tooth myths bustedThere’s a lot of misinformation about dental care. While many of the myths are harmless, believing in some of them may actually cause you to neglect or damage your teeth. It’s important to get correct information and find out what’s true and what’s false. Here are the top 6 tooth myths we love busting.

#1 Baby teeth aren’t important.

A lot of people believe that baby teeth are less important than permanent teeth because they are just going to “fall out anyway”. But baby teeth serve a very important purpose as place-holders in growing mouths during early years of development. They help maintain the proper structure of the mouth in providing a guide for permanent teeth to move in behind them when the time comes. Plus, cavities in baby teeth still cause pain and discomfort which often leads to missed school and poor overall health.

#2 You should brush immediately after eating.

You may be surprised to learn that brushing immediately after a meal may actually harm your teeth. Acids created by food can wear away your protective enamel leaving your teeth at their weakest state right after you eat. Your body uses saliva to correct the high acid levels in your mouth. Saliva also naturally washes away food particles and gives your enamel the balance it needs to continue its protective work.

Even soft-bristled toothbrushes can be highly abrasive when enamel is already weakened by high acid levels. It’s best to let saliva do its job after you eat. But don’t forget to brush altogether. Simply wait at least an hour for your mouth to recover from the acid assault. And don’t forget to brush at least two times a day and for two minutes each time.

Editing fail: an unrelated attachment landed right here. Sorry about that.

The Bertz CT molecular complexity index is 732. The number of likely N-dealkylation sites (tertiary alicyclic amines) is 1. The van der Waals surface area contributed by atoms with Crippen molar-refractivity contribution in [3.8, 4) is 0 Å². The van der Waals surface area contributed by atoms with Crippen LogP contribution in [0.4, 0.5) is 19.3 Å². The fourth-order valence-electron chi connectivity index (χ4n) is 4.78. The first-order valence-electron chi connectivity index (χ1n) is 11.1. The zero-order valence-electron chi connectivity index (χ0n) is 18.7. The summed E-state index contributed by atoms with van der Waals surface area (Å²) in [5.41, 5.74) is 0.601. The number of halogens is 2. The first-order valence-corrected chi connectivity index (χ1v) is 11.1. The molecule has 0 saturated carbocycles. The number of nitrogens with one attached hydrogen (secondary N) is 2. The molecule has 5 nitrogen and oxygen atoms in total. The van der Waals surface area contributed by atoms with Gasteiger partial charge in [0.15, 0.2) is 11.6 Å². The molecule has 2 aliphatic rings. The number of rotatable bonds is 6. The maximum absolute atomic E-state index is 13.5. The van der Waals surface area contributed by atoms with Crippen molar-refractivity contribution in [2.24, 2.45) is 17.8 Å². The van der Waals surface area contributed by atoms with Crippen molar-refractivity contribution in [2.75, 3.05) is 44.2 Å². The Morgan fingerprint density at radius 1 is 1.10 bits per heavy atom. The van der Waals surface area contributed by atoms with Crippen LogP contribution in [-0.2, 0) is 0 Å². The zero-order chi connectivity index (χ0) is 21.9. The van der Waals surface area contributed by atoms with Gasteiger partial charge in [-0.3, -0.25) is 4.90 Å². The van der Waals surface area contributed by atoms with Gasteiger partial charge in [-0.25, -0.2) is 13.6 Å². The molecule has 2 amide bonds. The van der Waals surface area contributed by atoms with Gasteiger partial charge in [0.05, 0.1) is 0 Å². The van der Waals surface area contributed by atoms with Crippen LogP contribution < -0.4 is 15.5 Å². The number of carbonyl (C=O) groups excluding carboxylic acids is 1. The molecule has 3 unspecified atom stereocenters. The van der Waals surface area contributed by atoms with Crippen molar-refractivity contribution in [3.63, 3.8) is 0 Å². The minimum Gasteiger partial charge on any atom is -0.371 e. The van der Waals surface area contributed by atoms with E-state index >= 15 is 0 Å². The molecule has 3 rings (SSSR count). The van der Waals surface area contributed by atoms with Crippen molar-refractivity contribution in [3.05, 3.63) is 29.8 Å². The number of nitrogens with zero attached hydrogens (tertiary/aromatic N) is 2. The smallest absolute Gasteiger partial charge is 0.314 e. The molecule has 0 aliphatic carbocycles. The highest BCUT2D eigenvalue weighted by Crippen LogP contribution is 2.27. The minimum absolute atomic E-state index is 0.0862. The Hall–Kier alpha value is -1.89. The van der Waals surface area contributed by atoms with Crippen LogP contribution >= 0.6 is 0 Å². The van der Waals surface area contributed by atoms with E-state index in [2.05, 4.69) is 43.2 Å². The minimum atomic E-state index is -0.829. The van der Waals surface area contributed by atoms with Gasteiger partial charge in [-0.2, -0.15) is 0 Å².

#3 Cavity-prone teeth are inherited.

Many people assume that just because their parents had few cavities, that they will also have few cavities. Conversely, people too often use genetics as an “excuse” for poor dental care by blaming cavities on family history.

While there is a small genetic influence in determining susceptibility to tooth decay, the fact remains that most cavities are 100% preventable. Babies and young children, for example, often develop cavities as a result of bacteria transferred through the sharing of eating utensils or parents cleaning off pacifiers in their own mouths.

#4 Candy is the worst food for your teeth.

It may be a shocker, but starchy foods like potato chips and crackers can actually be worse for your teeth than candy. That’s because these foods have a high sugar content and they often become stuck to your teeth. While some candies dissolve quickly in the mouth and are washed away by water or saliva, crackers often hang around in the mouth a lot longer.

#5 Chewing gum after a meal is just as good as brushing.

While chewing sugar-free gum after a meal can be better than not doing anything, it’s certainly no substitute for brushing or flossing. Gum that contains the natural sugar substitute xylitol has actually been shown to prevent tooth decay. But brushing and flossing for at least two minutes, twice a day, is the only way to truly clean your teeth and reach the tight spots between them.